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Suggest that you find a reputable and skilled tile company. If it was a vinyl pan, it may be possible (although not ideal) to tear out the floor and lowest 6-12" of wall tile to replace the pan. It's really something that cannot be easily answered without a close professional examination of the particulars of your shower conditions.
Unfortunately, most new homes (particularly those built by developers) are built with little regard to quality and durability, by less-technically-savvy tradesmen at the lowest price point possible to appeal to a prospective buyer's sense of value.
Should you be concerned? Most of these sorts of issues are not conditions potentially leading to structural failure but rather finish failures and just generally less-than-desirable quality.
There are many industry specification references for quality, and likely your builder references a spec which is more forgiving of such issues. For instance, a spec for drywall might say "out of level or line x inches in x feet" or simply "imperfections not visible under normal lighting conditions when viewed from x feet away". You may want to research which specification may have been referred-to as quality guaranty when the home was sold.
Of course, this is a generalization and does not apply to all new construction. One would want to engage a building professional to determine what may be happening in the particulars of your home.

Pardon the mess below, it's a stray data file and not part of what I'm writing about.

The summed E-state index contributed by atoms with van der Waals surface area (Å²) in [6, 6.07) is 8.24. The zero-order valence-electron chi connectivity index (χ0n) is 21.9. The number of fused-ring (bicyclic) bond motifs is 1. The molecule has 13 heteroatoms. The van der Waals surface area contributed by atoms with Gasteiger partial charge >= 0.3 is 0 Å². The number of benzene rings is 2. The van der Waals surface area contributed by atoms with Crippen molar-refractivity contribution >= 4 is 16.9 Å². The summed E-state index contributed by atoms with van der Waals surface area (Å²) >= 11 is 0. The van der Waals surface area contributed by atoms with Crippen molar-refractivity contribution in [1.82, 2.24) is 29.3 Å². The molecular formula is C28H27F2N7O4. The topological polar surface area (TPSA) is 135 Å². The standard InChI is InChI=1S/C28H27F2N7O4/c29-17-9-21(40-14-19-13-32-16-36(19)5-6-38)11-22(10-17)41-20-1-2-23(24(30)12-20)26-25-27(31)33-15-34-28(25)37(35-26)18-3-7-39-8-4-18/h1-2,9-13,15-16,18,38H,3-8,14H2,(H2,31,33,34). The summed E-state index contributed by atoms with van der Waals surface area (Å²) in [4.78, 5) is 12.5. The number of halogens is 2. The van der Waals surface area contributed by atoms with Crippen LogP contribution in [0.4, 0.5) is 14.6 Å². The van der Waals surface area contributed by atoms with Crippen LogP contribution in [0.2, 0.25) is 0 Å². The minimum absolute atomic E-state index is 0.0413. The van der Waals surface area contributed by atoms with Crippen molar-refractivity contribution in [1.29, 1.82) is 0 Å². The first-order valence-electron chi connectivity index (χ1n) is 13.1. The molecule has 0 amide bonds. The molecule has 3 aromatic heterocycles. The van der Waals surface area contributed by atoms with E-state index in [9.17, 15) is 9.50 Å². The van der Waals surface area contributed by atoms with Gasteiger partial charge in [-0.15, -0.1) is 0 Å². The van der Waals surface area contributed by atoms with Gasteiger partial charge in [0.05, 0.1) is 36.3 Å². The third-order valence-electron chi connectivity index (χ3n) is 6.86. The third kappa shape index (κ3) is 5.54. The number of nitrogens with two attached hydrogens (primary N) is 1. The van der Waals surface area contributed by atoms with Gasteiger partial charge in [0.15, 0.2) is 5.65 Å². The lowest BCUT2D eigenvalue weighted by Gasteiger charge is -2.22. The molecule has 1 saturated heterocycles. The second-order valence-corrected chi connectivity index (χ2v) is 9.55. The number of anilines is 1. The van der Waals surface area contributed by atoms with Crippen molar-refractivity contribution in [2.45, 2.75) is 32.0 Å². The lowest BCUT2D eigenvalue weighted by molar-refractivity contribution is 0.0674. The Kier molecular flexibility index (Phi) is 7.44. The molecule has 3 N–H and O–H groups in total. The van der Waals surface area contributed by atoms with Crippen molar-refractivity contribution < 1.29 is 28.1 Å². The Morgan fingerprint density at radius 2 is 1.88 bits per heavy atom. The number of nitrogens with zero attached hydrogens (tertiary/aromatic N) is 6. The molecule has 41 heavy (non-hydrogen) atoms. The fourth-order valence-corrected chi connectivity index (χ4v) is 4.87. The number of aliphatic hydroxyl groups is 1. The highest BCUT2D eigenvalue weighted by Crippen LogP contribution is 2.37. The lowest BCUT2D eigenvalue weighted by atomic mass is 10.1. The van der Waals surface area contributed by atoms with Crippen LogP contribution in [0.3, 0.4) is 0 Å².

It would be difficult to prescribe a proper floor without specific knowledge of the conditions - how much moisture, and where is it coming from? As well, it is always better to think of most anything in a home as a complete system. By that I mean, proper preparation of the substrate (the concrete) including some manner of vapor / moisture barrier and/or other assembly to mitigate the moisture or its effects.
Additionally, consideration of the space function and/or requirements for use, aesthetics, etc.
There are moisture-resistant / moistureproof flooring materials such as LVT. However, I am always concerned that these non-breathable coverings might trap moisture beneath, and create ideal conditions for mold growth - a problem which may be invisible but harmful.
I know... the concern and prospective solutions may seem simple, but - for the RIGHT answer, no so much. Summarily, there are rarely easy answers to such questions without a more-thorough analysis which can / should really only be done by professional examination of the space. For that, engage a professional designer / archtect and/or a well-educated remodeling professional.
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